Toddlers Understand Complex Grammar Study Says

A study published in the journal Cognitive Science took a look at just how well toddlers understand what they hear.  What they found just might change the way you talk to your toddler.

Caroline Rowland of the University of Liverpool’s Child Language Study Center provided a group of two-year-olds with a set of cartoon pictures. They asked the toddlers to match the pictures to made-up verbs.

“One picture was the rabbit acting on the duck, lifting the duck’s leg, for example , and the other was an image of the animals acting independently, such as swinging a leg,” stated Rowland. “We then played sentences with made-up verbs – the rabbit is glorping the duck – over a loudspeaker and asked them to point to the picture. They picked out the correct image more often than we would expect them to by chance.”

What does this mean exactly? According to Rowland, “infants are sensitive to the different meanings produced by particular grammatical construction, even if they can’t articulate words properly.” In short, toddlers can make sense of complex sentences, using the words they do understand. It also means that a toddler’s vocabulary is not an indicator of how much they are able to understand.

“The beginnings of grammar acquisition start much earlier than previously thought, but more importantly, it demonstrates that children can use grammar to help them work out the meaning of new words, particularly those that don’t correspond to concrete objects such as ‘know’ and ‘love,’” Rowland stated. “Children can use the grammar of [a] sentence to narrow down possible meanings, making it much easier for them to learn.”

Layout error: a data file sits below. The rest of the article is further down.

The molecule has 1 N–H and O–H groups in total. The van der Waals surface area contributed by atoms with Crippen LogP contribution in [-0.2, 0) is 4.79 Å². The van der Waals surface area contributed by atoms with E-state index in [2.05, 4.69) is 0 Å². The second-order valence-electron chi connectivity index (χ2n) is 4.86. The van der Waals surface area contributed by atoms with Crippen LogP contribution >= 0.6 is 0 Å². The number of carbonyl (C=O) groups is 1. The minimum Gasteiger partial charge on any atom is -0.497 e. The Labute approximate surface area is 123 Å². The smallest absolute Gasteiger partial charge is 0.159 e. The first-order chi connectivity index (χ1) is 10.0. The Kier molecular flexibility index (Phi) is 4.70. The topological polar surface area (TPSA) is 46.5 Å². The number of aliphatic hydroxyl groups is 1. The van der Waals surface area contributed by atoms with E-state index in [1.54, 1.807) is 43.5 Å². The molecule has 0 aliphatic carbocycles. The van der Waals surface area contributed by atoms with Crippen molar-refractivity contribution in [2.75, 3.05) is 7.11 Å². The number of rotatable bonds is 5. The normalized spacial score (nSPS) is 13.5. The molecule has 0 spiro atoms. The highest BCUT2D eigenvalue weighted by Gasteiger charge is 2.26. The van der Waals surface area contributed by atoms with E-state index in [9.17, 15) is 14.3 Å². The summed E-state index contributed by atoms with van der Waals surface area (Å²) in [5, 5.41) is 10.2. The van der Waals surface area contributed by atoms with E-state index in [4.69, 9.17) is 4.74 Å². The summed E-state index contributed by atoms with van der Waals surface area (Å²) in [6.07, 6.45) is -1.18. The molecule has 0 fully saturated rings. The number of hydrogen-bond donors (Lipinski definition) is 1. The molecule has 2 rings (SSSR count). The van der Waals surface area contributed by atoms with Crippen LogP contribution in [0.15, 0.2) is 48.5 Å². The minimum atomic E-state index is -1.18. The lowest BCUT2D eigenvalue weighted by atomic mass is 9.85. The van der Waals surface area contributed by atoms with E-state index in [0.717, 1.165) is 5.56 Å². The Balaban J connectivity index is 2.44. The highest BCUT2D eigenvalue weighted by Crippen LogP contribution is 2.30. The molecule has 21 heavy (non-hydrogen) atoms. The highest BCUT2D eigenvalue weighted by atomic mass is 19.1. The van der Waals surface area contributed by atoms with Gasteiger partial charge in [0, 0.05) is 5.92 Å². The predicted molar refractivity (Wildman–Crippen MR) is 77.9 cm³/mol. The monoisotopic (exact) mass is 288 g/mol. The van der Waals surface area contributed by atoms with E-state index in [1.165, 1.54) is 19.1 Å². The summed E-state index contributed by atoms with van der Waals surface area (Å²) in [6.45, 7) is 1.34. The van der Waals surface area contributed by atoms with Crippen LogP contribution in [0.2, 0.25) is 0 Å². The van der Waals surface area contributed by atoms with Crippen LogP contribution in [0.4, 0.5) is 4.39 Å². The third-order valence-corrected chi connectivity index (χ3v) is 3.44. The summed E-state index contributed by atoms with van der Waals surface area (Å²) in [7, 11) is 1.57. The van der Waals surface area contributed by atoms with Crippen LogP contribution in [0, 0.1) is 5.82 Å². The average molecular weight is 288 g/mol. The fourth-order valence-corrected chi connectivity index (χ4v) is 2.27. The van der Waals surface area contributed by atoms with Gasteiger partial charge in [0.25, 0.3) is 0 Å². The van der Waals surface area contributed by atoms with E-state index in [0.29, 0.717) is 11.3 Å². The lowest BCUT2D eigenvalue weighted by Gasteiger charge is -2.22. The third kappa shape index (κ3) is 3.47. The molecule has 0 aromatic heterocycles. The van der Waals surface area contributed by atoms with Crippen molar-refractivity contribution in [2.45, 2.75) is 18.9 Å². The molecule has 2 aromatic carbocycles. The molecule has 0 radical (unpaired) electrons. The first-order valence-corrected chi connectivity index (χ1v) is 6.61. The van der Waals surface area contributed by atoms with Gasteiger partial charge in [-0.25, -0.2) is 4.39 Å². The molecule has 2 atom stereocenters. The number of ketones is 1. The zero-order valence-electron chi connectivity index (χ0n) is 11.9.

In other words, don’t be afraid to use big words and complex sentences with your toddler. Chances are, they will understand what you are saying and their language skills will develop accordingly.

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About the author


Kate Givans is a wife and a mother of five—four sons (one with autism) and a daughter. She’s an advocate for breastfeeding, women’s rights, against domestic violence, and equality for all. When not writing—be it creating her next romance novel or here on Growing Your Baby—Kate can be found discussing humanitarian issues, animal rights, eco-awareness, food, parenting, and her favorite books and shows on Twitter or Facebook. Laundry is the bane of her existence, but armed with a cup of coffee, she sometimes she gets it done.

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